Who Says You Have to Own a Claim to Find Gold?
April 2012 by R.E. DivineMost of us know making a profit as a small-scale miner is difficult; however, sometimes we combine luck with a little skill and bring home a few ounces of the yellow stuff.
Much more information can be gained from that single source and gives you ideas on the gravels for dry washing or where the nuggets may lie for metal detecting
Last month, in “Following Clues to a Hidden Gold Deposit,” I ended the article with the direction that we were on the hunt! We were getting prepared and ready to roll with our detectors, then snow came, and lots of it. We had already found the seam diggings mine on the mountainside in wild, rough brush and trees. It had been well hidden.
Take a look at the picture—it’s pretty simple and you can build it yourself.
It’s been seven years since Forrest Fenn announced the existence of the buried treasure, said to be worth nearly $2 million. It has prompted thousands to comb areas of New Mexico, Yellowstone National Park and elsewhere.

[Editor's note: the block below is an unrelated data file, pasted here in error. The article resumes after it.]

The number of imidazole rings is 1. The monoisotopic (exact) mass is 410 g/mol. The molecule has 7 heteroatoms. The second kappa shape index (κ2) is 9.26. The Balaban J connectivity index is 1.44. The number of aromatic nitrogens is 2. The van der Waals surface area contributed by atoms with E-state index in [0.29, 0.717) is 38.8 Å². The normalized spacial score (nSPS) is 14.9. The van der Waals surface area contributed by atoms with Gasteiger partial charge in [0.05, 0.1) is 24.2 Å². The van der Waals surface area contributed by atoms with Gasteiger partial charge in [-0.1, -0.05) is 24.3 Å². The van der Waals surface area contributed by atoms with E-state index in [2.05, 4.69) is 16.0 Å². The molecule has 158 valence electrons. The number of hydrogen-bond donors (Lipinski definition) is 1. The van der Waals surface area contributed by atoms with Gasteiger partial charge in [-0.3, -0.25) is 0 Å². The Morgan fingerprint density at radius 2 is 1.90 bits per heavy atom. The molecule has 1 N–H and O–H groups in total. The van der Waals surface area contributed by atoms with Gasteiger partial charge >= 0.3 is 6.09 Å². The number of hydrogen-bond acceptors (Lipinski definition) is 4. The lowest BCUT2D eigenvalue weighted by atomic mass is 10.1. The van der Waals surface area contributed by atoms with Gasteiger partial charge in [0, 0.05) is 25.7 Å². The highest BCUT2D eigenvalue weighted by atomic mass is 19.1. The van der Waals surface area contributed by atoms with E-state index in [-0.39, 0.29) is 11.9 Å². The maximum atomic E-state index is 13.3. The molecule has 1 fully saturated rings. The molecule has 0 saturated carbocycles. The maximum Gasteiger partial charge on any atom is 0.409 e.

My wife Dorothy has always enjoyed tent camping. She thought she was really roughing it at established campgrounds until I convinced her to take a trip with me to drywash for gold in a remote corner of an arid desert wilderness...
The gold was very chunky and much of it had quartz attached. Even back then I knew that the gold was very close to its source.
It was time to prime the pump and start the engine! Dan’s priming method is to use a small, submersible, 12-volt pump. My priming method is to use a hand-operated diaphragm pump.
The Bawl Mill • Ask the Experts • Ask the Experts • Prospecting Homonyms • Revisiting an Old Mine in Idaho Reaps Rewards • Today's MSHA • Following Clues to a Lost Gold Deposit—The Northern Extension of the Cedarberg • Bering Sea Gold—Part I • Safety With a Tax Deduction • US Policies Holding Back Arizona • Judge Gives OK to Nevada Mining Tax Initiative • Melman on Gold & Silver • Mining Stock Quotes and Mineral & Metal Prices